lingual embrasures and carry it into the interproximal space with dental floss or dental tape.
At the end of the polishing, carefully floss the patient's teeth. This is an excellent opportunity to begin your oral hygiene instruction. Have the patient watch you with a hand-held mirror. When flossing is complete, rinse and remove any debris remaining in the mouth. Once the teeth have been cleaned of plaque and calculus, topical fluoride can be applied professionally if the procedure is indicated in the current treatment plan.
Topical fluoride can be administered by three different methods. The first method involves the application of fluoride solution. This type of fluoride must be painted on the teeth with a cotton tip applicator. The second method of fluoride application is the use of a concentrated fluoride rinse. The third method is the tray technique, which is used to apply fluoride gels. Gel application is generally regarded as the most effective means of topical fluoride treatment. We will focus our attention on fluoride gel application.
A variety of trays are available for fluoride gel application. The use of disposable trays reduces the chance of cross contamination and eliminates the need to clean and sterilize reusable ones. Trays come in several arch sizes to ensure optimal fit for each patient. The tray should provide complete coverage of all erupted teeth without going beyond the most distal tooth surface in the arch. Custom-fitted trays can be made that require less gel and promote contact of the gel with the teeth. The extra time and expense of custom fluoride tray fabrication will limit the use to specific patients who require daily application of fluoride gel.
Reexamine the mouth to estimate the size of the dental arches and identify any features such as malposed teeth or bony tori that will influence tray selection. Select a maxillary tray and try it into the patient's mouth. Make sure all teeth will be contacted by the gel. Remove it and do the same for the mandibular arch. Refer to the manufacturer's instructions for the amount of gel required for each tray. A narrow strip of material along the bottom of the tray is normally adequate. This technique will minimize the amount of gel required and will reduce the chance that excess gel will be swallowed by the patient. The patient's teeth must be dried and kept as dry as possible until trays are inserted. Dry each arch separately before placing the tray into the patient's mouth.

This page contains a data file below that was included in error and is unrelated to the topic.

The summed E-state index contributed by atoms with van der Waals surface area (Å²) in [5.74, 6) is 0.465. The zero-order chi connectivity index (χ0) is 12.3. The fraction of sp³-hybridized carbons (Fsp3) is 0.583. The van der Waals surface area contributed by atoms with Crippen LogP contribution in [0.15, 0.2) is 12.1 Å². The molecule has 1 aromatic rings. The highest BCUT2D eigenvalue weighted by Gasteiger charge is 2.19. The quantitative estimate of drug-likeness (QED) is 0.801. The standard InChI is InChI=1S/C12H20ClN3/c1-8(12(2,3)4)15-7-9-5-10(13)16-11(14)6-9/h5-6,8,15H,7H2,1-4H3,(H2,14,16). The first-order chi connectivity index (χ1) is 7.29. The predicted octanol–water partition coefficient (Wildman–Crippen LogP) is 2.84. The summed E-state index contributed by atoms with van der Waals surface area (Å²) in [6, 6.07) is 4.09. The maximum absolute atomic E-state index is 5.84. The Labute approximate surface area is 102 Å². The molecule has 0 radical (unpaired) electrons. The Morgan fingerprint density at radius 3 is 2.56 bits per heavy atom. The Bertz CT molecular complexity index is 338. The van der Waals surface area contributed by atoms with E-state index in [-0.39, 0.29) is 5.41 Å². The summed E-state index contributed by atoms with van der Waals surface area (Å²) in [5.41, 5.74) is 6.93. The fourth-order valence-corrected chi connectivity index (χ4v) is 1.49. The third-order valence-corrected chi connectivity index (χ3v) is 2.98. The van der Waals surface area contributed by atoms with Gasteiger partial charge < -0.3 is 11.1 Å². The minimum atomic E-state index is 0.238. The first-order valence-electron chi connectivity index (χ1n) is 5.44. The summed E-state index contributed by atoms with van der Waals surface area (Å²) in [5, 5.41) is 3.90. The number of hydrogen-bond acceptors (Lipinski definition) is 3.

First place the mandibular tray. Retract a corner of the mouth with your finger. Insert one end of the tray in the mouth at an angle and then rotate the other end of the tray into the mouth. Insert the saliva ejector before placing the maxillary tray. Place the maxillary tray in a similar fashion and ask your patient to close his or her teeth together gently. Refer to the manufacturer's instructions for the amount of time the gel remains in the mouth. Generally, application is no longer than 4 minutes. After the trays have been removed, allow your patient to expectorate (spit) any remaining fluoride from the mouth. Instruct the patient not to rinse, drink, eat, or smoke for at least 30 minutes.
A vital part of any preventive dentistry program is the education and motivation of patients in proper oral hygiene. During the appointment you must take the time to explain the harmful effects of bacterial plaque and demonstrate proper tooth brushing and flossing techniques. It is recommended that you review Dental Technician, Volume 1, chapter 5, "Oral Pathology," and chapter 8, "Nutrition and Diet," as this information also plays an important role in oral hygiene.
The atmosphere you create for your oral hygiene instruction will influence your ability to communicate with the patient. Position yourself in front of the patient so that you can look directly into the eyes and observe the patient's responses to your instructions. You may want to repeat or clarify points that the patient's response suggests he or she does not understand or if the patient questions what you have said. In most cases, sitting on the dental stool and facing the patient from the front is a good instructional position. This position allows you to view the patient's facial expression. Being at the same eye level as the patient also helps you establish rapport, since you are not talking "down" to them.
Talk directly to your patient and smile occasionally. If you stare at the wall or some other inanimate object during your presentation, the patient will get the impression that you are not sincere or interested. Use simple words, and explain any scientific or technical terms with which the patient may not be familiar. Your patient may not know thatContinue Reading